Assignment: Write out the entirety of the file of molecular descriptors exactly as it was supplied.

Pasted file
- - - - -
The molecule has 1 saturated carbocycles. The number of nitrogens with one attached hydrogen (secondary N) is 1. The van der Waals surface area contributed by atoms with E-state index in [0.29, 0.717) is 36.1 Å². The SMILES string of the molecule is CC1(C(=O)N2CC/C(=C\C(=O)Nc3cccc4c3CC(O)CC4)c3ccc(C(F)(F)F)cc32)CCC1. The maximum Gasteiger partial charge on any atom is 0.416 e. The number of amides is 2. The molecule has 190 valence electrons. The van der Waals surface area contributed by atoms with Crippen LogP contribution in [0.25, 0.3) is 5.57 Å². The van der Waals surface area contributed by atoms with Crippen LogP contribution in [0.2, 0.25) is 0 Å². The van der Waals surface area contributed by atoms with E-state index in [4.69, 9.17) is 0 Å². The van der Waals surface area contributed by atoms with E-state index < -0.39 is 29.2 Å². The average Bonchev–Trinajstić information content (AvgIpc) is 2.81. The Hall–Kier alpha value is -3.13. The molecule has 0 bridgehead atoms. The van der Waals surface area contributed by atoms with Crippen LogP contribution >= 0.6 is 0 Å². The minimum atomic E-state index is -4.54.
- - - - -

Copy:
The molecule has 1 saturated carbocycles. The number of nitrogens with one attached hydrogen (secondary N) is 1. The van der Waals surface area contributed by atoms with E-state index in [0.29, 0.717) is 36.1 Å². The SMILES string of the molecule is CC1(C(=O)N2CC/C(=C\C(=O)Nc3cccc4c3CC(O)CC4)c3ccc(C(F)(F)F)cc32)CCC1. The maximum Gasteiger partial charge on any atom is 0.416 e. The number of amides is 2. The molecule has 190 valence electrons. The van der Waals surface area contributed by atoms with Crippen LogP contribution in [0.25, 0.3) is 5.57 Å². The van der Waals surface area contributed by atoms with Crippen LogP contribution in [0.2, 0.25) is 0 Å². The van der Waals surface area contributed by atoms with E-state index in [4.69, 9.17) is 0 Å². The van der Waals surface area contributed by atoms with E-state index < -0.39 is 29.2 Å². The average Bonchev–Trinajstić information content (AvgIpc) is 2.81. The Hall–Kier alpha value is -3.13. The molecule has 0 bridgehead atoms. The van der Waals surface area contributed by atoms with Crippen LogP contribution >= 0.6 is 0 Å². The minimum atomic E-state index is -4.54.